Travel in Etosha
After two-and-a-half consecutive days of travelling, and the heart-stopping encounter with a daredevil warthog, the moment finally arrived to set up the caravan and settle down at Okaukuejo. It’s one of three campsites in Etosha, 22,270 square kilometers worth of national park area named after the vast salt pan that the fences enclose. On arrival, a hefty bull elephant brushed past the camp’s perimeter like a good omen for what was to come.
Days at Etosha offered a simple routine: early morning game drive (with coffee and rusks, of course), lounge at the waterhole, late-afternoon game drive, sunset at the waterhole, braai, snuggle up by the waterhole…again.
Yes, the waterhole was worth the thrice-daily visits. A low stone wall forms an amphitheater around it and I’d spend hours reading books and snapping photos as the animals came and went, constantly shifting the scene.
On the fourth day, a photographic tour-group arrived and, along with their tripods, they skulked around the wall’s edge in time with the setting sun. You’re not supposed to talk, so it was blissfully quiet save for the whisper and click of camera shutters, hushed chatter among other travelers, and a gentle splash as the animals took their afternoon swim.
Etosha has seen little rain recently, and certain stretches were so grey and lifeless that it was easy to become despondent at the lack of wildlife sightings. But huge herds swarmed around the salt pan’s edge at Ontdeka waterhole, and the refreshing greenery on the Halale side of the park offered better sightings.
Our final evening curtailed any lingering disappointment, though. While it may sound like an African cliché, watching the sun set behind the spiny acacias while drinking icy-cold Amarula, with my parents and a couple elephants for company, was well worth the indulgence.
The Spitskoppe area is famed for crystals such as these, which we bartered for using food as currency. Photo by Emma Strumpman
Camping in Spitzkoppe
The campsite at Spitzkoppe, a vast expanse surrounded by caramel-colored mountains, was far removed from city life – bar the private long drops. But this makes it the wild, sparsely habituated place that it is. This kind of environment is also ideal for stargazing, which is exactly what we did that first night, warmed by a crackling wood fire and the heat radiating off the mountains.
Spitzkoppe’s mountains look like soft toffee drizzled on a grassy plane, and we watched as other people climbed high up the boulders, following the rivets molded into the rock-face.
When we tried it for ourselves, the climb wasn’t as simple as it looked. But scrambling up to the arch (a granite formation shaped like a giant eye), and getting a photo standing beneath it was well worth the small scrapes and bruises.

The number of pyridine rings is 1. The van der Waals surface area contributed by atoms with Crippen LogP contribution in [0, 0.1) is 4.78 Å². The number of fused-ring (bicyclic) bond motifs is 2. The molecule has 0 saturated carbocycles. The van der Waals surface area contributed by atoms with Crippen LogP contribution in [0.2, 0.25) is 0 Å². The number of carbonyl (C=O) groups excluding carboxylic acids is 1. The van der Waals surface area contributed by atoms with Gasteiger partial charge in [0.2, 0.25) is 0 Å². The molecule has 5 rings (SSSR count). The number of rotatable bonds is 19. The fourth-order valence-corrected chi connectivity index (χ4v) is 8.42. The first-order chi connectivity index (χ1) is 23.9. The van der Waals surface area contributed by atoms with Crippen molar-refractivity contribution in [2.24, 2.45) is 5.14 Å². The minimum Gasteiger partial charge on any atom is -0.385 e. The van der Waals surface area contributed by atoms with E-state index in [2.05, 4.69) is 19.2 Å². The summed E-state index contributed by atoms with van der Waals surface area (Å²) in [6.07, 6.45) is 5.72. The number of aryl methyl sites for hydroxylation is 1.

There were also plenty walks and hikes to do, but after a full morning of gallivanting on the Mars-like mountains, we were more than ready for a shower. Thankfully, there are actually outdoor showers at the site’s entrance, and a flush toilet if the long drops prove too daunting. But they’re far enough away from the main campsites to make you feel like you’re still “roughing it.”
Spitzkoppe also forms part of the Erongo region of Namibia, an area mined for crystals like aquamarine and amethyst. You can hustle for your favorites at the Uiba Oas Crystal Market at the Spitzkoppe turnoff on the B2, although we preferred to buy from the informal stalls further down the road towards the campsite. Friends of ours had told us that the sellers prefer to trade in food, as supermarkets in the area are few and far between. Sugar, Fanta and chocolate were in popular demand.
Located at a point where the Namib Desert trickles into the Atlantic Ocean, Swakopmund – in stark contrast to Spitzkoppe’s heat and isolation – is a bustling seaside city often shrouded in a cold, wet fog. In typical Namibia fashion, we had gone from one extreme to another in the space of a two-hour drive.
I’ve been to Swakopmund twice before, but explored the area further this time around and found that I’d severely underrated it. In our one full day there, we took a morning trip to Walvis Bay, climbed Dune 7, visited the crystal gallery, munched on various German pastries, and hustled for carved makalani palm-nuts (the perfect souvenirs and gifts) on the promenade. With its traditional architecture, German bakeries, and seemingly foreign accents – 30,000 of about 2 million Namibians speak German – Swakopmund hints at colonial Germany.
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